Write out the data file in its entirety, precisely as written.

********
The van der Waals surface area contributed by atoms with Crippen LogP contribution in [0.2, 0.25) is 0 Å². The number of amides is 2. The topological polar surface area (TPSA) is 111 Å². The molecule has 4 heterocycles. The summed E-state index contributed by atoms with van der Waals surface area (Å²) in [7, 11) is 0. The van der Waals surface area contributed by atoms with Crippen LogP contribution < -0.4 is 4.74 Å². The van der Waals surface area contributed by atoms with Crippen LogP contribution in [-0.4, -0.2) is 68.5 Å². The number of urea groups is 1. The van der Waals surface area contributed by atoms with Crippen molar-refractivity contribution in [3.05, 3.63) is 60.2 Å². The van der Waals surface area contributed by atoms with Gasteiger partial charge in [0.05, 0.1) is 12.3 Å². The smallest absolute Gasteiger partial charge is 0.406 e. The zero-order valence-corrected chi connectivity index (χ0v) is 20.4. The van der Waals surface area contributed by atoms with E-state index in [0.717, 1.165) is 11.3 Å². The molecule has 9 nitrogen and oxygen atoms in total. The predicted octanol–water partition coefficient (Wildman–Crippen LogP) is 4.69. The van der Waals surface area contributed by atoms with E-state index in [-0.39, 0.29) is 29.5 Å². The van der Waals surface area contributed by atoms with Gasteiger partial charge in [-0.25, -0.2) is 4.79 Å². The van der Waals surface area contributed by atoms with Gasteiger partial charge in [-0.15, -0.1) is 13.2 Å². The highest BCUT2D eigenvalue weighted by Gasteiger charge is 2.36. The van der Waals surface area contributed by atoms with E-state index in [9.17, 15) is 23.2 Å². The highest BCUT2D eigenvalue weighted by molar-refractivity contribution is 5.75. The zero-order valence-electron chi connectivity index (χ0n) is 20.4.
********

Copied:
The van der Waals surface area contributed by atoms with Crippen LogP contribution in [0.2, 0.25) is 0 Å². The number of amides is 2. The topological polar surface area (TPSA) is 111 Å². The molecule has 4 heterocycles. The summed E-state index contributed by atoms with van der Waals surface area (Å²) in [7, 11) is 0. The van der Waals surface area contributed by atoms with Crippen LogP contribution < -0.4 is 4.74 Å². The van der Waals surface area contributed by atoms with Crippen LogP contribution in [-0.4, -0.2) is 68.5 Å². The number of urea groups is 1. The van der Waals surface area contributed by atoms with Crippen molar-refractivity contribution in [3.05, 3.63) is 60.2 Å². The van der Waals surface area contributed by atoms with Gasteiger partial charge in [0.05, 0.1) is 12.3 Å². The smallest absolute Gasteiger partial charge is 0.406 e. The zero-order valence-corrected chi connectivity index (χ0v) is 20.4. The van der Waals surface area contributed by atoms with E-state index in [0.717, 1.165) is 11.3 Å². The molecule has 9 nitrogen and oxygen atoms in total. The predicted octanol–water partition coefficient (Wildman–Crippen LogP) is 4.69. The van der Waals surface area contributed by atoms with E-state index in [-0.39, 0.29) is 29.5 Å². The van der Waals surface area contributed by atoms with Gasteiger partial charge in [-0.25, -0.2) is 4.79 Å². The van der Waals surface area contributed by atoms with Gasteiger partial charge in [-0.15, -0.1) is 13.2 Å². The highest BCUT2D eigenvalue weighted by Gasteiger charge is 2.36. The van der Waals surface area contributed by atoms with E-state index in [9.17, 15) is 23.2 Å². The highest BCUT2D eigenvalue weighted by molar-refractivity contribution is 5.75. The zero-order valence-electron chi connectivity index (χ0n) is 20.4.